All Tomorrows - Sol Agnates_Reputation Radio/RingMaster Review     It all begins with the album’s title track, a song which takes a mere second to unveil a web of sonic intrigue and temptation through the guitars of Pepe Lastarria and Ramón Pasternak backed by rigorously intimidating rhythms. Choppy riffs and beats stalk and badger the senses whilst the fiercely, raw vocal delivery of Lastarria is as abrasive as it is magnetic. You can openly hear the Meshuggah influence but equally as the outstanding opener vents its hostile creativity, there is a sense of Mudvayne and In Flames to the striking confrontation. The sonic enterprise of the guitars persistently flare up with sizzling endeavour across the song whilst the bestial tones of Oscar Arenas’ bass are as compelling as the wild but skilled swings of drummer Pablo Martinez are punishing.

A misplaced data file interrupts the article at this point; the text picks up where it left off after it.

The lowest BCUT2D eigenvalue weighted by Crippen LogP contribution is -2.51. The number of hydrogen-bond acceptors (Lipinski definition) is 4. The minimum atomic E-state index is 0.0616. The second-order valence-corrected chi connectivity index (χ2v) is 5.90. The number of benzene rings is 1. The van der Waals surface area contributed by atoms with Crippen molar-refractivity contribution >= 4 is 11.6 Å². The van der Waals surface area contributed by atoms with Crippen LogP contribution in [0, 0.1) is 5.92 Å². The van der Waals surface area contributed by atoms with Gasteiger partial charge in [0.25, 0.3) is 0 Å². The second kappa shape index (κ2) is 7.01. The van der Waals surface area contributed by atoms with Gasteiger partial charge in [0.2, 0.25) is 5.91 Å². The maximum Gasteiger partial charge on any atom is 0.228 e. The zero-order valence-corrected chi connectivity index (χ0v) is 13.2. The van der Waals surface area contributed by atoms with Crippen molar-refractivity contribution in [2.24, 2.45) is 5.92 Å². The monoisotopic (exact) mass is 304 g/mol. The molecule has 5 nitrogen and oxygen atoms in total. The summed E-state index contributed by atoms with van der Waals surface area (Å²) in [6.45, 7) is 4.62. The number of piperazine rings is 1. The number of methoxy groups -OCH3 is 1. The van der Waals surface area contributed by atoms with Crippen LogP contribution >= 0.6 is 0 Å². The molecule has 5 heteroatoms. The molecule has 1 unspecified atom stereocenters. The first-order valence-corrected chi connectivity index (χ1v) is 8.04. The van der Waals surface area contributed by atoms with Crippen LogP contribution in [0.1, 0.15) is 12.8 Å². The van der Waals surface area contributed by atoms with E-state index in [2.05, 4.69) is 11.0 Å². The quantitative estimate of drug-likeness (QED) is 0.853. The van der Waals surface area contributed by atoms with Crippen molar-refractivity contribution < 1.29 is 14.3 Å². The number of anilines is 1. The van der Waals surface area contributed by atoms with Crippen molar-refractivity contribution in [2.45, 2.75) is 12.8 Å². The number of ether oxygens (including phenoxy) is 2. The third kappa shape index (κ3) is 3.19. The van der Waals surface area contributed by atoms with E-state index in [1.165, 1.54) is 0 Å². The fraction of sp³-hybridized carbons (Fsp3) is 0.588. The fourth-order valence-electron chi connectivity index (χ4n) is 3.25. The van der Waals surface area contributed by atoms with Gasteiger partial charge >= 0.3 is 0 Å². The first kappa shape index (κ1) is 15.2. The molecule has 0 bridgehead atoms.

The album could not have got off to a better start and keeps the raw power and impressiveness going through both Undying Seasons and Eidien. The second track equally rampages into view on a torrent of inhospitable rhythms and ravenous riffs, all seriously inviting whilst bound in acidic grooving and pierced with spiky hooks. Again unexpected whispers emerge as the track expands its turbulence, Slipknot and Tool reminded of as much as those earlier mentioned Gojira and Meshuggah spices. The trespass of the senses continues to twist and rage, erupt and seduce across its length before making way for its similarly hectic and tenaciously flavoursome successor. Slightly less hostile at its start, grievous riffs and rhythmic barbs holding some restraint as vocals rasp with predatory intent over ears, the track sculpts its own individual maelstrom of persuasion equipped with rich grooves blossoming in another bed of contagious imagination.